We paid off over $200,000 of student debt in 18 months: Here is what we did next to create new money goals

“We looked for value in all our choices.”

Disha Spath and her husband Josh paid off over $200,000 of debt in 18 months.
Courtesy Disha Spath

Paying off student loans was an enlightening and ultimately empowering journey for my husband and me. In the process of paying off our more than $200,000 of debt in 18 months, we learned how to streamline our expenses, budget together, and build confidence in our money management abilities. 

Over the course of our debt payoff journey, we moved to a smaller living space and rented our primary residence. Once we were done with paying off our loans in 2019, we were faced with the fortunate position of having some choices to make.

Now we had big questions like, how much house could we afford to buy? Should we pay off our mortgage or focus on investing? How much leverage were we willing to take on for rental property investing

So we used the skills we learned from our debt payoff experience to make a whole new set of money goals. Here is how we made our new plan. 

We looked for value in all our choices

Through our debt payoff journey, Josh and I worked hard to minimize and streamline our fixed monthly expenses. We cut the cord with cable, utilized low-cost grocery stores, drove old reliable cars, moderated spending at restaurants, and made sure to cancel any subscriptions we weren't using. 

We kept up these habits as we entered into our next chapter. The addition of any new fixed expenditure was scrutinized for value. 

When our son demonstrated a deep desire to learn how to play piano, for example, we readily signed him up for lessons. But we decided not to upgrade our paid-off, older cars to take on a new car payment because the ones we have, while not fancy, are perfectly functional. 

Overall, we tried to be mindful of not inflating our monthly expenses too quickly, while also looking for experiences that would enrich our lives in the long term. 

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We put our goals in writing 

With that value mindset, Josh and I sat together and wrote down specific goals we had in mind for 5, 10, and 15 years in the future, and made our more immediate decisions accordingly.

We decided that we wanted to work toward reaching financial independence in 10 years. My aim is to become work optional, but I don't see myself retiring entirely. To reach this goal, we decided to save 50% of our income each month. We hit this objective most months, but sometimes we don't, and that is OK.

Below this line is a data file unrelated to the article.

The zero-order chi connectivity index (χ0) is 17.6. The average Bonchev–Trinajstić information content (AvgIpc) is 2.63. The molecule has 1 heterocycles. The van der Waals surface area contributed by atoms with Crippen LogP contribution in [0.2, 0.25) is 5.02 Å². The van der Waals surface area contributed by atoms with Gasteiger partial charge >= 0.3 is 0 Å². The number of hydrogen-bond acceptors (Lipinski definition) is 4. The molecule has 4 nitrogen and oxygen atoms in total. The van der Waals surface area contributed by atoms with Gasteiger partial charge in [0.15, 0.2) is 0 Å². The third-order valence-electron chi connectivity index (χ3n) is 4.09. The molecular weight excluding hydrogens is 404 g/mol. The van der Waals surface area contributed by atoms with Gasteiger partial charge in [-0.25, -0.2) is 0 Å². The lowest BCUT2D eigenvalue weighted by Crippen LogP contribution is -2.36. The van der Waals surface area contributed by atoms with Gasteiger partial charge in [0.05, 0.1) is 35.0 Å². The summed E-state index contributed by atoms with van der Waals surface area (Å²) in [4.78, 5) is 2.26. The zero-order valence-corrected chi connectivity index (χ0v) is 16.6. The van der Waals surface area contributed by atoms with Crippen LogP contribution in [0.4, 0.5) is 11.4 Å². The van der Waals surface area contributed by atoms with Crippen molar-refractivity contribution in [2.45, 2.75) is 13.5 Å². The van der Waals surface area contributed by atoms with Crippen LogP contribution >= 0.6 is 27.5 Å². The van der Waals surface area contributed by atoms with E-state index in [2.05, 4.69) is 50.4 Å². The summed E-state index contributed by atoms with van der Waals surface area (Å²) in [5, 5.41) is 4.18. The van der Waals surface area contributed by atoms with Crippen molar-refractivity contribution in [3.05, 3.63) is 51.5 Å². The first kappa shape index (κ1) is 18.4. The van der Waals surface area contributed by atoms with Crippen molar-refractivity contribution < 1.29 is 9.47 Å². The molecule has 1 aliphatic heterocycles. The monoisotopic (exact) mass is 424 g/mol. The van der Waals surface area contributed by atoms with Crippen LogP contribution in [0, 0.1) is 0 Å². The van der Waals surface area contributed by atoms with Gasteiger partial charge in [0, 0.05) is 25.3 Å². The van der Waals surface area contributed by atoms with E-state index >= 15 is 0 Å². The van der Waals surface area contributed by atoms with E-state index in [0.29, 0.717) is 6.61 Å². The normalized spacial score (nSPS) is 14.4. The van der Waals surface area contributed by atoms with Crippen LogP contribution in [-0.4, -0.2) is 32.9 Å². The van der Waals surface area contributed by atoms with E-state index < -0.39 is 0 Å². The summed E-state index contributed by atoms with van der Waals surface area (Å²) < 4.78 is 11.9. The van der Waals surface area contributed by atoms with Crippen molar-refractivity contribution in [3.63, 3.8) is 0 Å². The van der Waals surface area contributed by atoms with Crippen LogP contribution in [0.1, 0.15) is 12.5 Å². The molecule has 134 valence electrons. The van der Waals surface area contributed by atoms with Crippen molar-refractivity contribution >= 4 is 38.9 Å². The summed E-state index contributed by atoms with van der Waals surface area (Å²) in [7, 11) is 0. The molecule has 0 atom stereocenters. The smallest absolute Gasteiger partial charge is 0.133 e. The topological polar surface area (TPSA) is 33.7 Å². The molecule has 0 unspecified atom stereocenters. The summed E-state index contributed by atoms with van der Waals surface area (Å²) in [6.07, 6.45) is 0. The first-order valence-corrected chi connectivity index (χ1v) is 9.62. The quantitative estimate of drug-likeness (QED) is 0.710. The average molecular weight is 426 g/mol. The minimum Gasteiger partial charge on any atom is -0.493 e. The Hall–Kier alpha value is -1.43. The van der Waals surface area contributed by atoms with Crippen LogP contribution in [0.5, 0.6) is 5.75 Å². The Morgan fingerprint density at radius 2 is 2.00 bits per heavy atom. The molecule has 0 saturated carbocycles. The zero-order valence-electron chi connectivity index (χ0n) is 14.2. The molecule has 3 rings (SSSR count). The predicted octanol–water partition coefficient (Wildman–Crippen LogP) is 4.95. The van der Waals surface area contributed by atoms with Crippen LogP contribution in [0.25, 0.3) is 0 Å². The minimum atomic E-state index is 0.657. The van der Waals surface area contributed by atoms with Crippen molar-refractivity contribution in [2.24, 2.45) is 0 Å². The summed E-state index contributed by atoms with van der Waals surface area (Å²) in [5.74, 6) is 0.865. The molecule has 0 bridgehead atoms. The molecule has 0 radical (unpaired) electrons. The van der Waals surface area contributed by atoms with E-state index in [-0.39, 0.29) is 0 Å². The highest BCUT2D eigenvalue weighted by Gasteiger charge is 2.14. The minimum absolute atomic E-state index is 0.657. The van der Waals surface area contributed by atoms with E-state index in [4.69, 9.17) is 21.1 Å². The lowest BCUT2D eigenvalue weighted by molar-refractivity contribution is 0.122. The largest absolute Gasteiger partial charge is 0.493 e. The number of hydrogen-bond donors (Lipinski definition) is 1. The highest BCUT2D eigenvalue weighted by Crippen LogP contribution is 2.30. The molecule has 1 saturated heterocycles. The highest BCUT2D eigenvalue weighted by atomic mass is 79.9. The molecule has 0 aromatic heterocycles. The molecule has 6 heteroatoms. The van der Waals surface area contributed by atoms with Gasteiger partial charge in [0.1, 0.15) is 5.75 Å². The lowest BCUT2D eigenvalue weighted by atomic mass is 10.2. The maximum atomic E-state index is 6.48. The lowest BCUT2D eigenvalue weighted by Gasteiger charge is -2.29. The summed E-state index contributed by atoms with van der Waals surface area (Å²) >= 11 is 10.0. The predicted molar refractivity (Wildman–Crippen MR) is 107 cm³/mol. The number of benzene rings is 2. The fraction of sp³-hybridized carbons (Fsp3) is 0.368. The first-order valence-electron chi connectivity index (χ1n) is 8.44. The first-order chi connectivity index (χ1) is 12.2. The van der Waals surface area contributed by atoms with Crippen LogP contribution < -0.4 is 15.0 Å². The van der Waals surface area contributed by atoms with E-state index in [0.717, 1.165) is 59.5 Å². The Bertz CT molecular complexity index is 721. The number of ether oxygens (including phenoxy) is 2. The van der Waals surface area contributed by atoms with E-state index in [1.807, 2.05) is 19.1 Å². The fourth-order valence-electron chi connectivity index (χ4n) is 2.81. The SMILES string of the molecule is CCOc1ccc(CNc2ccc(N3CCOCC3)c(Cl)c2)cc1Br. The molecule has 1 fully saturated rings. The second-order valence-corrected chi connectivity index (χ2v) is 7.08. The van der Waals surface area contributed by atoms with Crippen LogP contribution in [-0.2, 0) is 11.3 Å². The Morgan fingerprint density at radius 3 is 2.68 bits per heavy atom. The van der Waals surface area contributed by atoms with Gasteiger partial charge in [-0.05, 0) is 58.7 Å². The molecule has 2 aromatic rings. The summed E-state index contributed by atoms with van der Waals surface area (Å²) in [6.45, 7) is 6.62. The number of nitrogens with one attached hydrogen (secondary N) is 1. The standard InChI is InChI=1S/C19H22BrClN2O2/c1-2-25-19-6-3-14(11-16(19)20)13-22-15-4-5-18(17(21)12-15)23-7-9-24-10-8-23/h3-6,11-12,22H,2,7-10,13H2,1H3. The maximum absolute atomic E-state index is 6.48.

For our investment goals, we broke down our desired asset allocation and figured out how much we would contribute every month. We aimed to max out all the tax-advantaged accounts available to us. We also hoped to minimize expense ratios and manage our portfolio ourselves using low-cost index funds. We also decided on our rental property investment strategy, and laid out a 10-year plan to build that potential passive income into our finances.

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We also decided how much we wanted to have in our emergency fund and where we would keep it. After looking over interest rates, we decided to keep the fund in a no-penalty CD. Lastly, we wrote down our donation goals for each year and how much we wanted to invest for our children's education.

Then when it came time to make big decisions, like when we bought our house, we had all the information we needed at the ready, and understood what mattered most to us. 

We automated our investing

My husband and I continued to meet at the end of the month — a holdover from our debt payoff experience — to go over our spending and plan for the next month's expenses. Once that was done, everything else was automated out of our savings account. 

We also set up automated contributions into our retirement accounts, 529s, brokerage, and other investment accounts. That way we could continue to meet our goals, regardless of what distractions might come up. We also automated our mortgage and credit card payments.

We budgeted for a 'fun fund'

Once Josh and I had our goals ironed out and the auto withdrawals set up, we budgeted for and rewarded ourselves with a "fun fund" every month, worth about 5% of our monthly expenditures. It was important for us to let ourselves enjoy today, as well as save for tomorrow.  

So we allotted a small amount of money every month that each of us could spend with no judgment or questions asked, which we still continue to do today.

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We made buckets for spending goals

To save for specific, short-term goals, such as a vacation, a rental property down payment, or a backyard renovation, my husband and I utilize a bucket system, which we keep track of with our savings account. We find the buckets useful because the system allows us to specially dedicate savings for each goal and to move them around if our plans change.  

All of these strategies have served our family well in the last few years. We have been able to navigate some unexpected crises like my husband's open heart surgery, major home repairs, issues at the rental properties, and job changes without sacrificing our financial stability. Ultimately, with our plan, we have been able to meet our money goals while also enjoying life. 

Disha Spath is an internal medicine physician, a mother to two awesome boys, and a wife to Josh. She writes about money-saving hacks and personal finance to help doctors and other high-income professionals get out of debt and design their ideal life at The Frugal Physician. She also writes and podcasts about personal finance at The White Coat Investor.

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